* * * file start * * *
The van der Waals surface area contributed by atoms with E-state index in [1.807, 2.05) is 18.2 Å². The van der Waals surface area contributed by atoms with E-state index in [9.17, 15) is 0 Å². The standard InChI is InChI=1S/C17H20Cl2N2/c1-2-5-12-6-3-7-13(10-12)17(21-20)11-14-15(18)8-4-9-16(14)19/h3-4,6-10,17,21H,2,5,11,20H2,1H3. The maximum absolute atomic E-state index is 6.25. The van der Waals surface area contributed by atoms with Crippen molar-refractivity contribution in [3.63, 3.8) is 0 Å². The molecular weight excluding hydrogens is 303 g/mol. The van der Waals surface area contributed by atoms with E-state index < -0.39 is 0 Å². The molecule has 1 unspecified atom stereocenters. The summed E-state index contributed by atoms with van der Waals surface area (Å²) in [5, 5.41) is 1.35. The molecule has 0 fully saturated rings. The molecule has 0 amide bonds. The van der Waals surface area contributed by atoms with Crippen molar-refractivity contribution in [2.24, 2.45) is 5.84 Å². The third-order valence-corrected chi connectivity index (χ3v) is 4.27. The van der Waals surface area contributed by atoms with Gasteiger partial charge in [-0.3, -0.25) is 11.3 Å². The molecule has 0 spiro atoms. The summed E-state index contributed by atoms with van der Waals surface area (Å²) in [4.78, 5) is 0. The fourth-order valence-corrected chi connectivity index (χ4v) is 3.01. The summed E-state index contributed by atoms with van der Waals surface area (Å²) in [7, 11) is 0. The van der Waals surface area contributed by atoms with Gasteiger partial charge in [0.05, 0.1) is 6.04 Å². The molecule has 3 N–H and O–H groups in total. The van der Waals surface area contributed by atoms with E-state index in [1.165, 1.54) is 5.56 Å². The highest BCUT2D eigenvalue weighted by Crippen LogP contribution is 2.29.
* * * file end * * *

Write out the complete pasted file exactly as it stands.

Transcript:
The van der Waals surface area contributed by atoms with E-state index in [1.807, 2.05) is 18.2 Å². The van der Waals surface area contributed by atoms with E-state index in [9.17, 15) is 0 Å². The standard InChI is InChI=1S/C17H20Cl2N2/c1-2-5-12-6-3-7-13(10-12)17(21-20)11-14-15(18)8-4-9-16(14)19/h3-4,6-10,17,21H,2,5,11,20H2,1H3. The maximum absolute atomic E-state index is 6.25. The van der Waals surface area contributed by atoms with Crippen molar-refractivity contribution in [3.63, 3.8) is 0 Å². The molecular weight excluding hydrogens is 303 g/mol. The van der Waals surface area contributed by atoms with E-state index < -0.39 is 0 Å². The molecule has 1 unspecified atom stereocenters. The summed E-state index contributed by atoms with van der Waals surface area (Å²) in [5, 5.41) is 1.35. The molecule has 0 fully saturated rings. The molecule has 0 amide bonds. The van der Waals surface area contributed by atoms with Crippen molar-refractivity contribution in [2.24, 2.45) is 5.84 Å². The third-order valence-corrected chi connectivity index (χ3v) is 4.27. The van der Waals surface area contributed by atoms with Gasteiger partial charge in [-0.3, -0.25) is 11.3 Å². The molecule has 0 spiro atoms. The summed E-state index contributed by atoms with van der Waals surface area (Å²) in [4.78, 5) is 0. The fourth-order valence-corrected chi connectivity index (χ4v) is 3.01. The summed E-state index contributed by atoms with van der Waals surface area (Å²) in [7, 11) is 0. The van der Waals surface area contributed by atoms with Gasteiger partial charge in [0.05, 0.1) is 6.04 Å². The molecule has 3 N–H and O–H groups in total. The van der Waals surface area contributed by atoms with E-state index in [1.165, 1.54) is 5.56 Å². The highest BCUT2D eigenvalue weighted by Crippen LogP contribution is 2.29.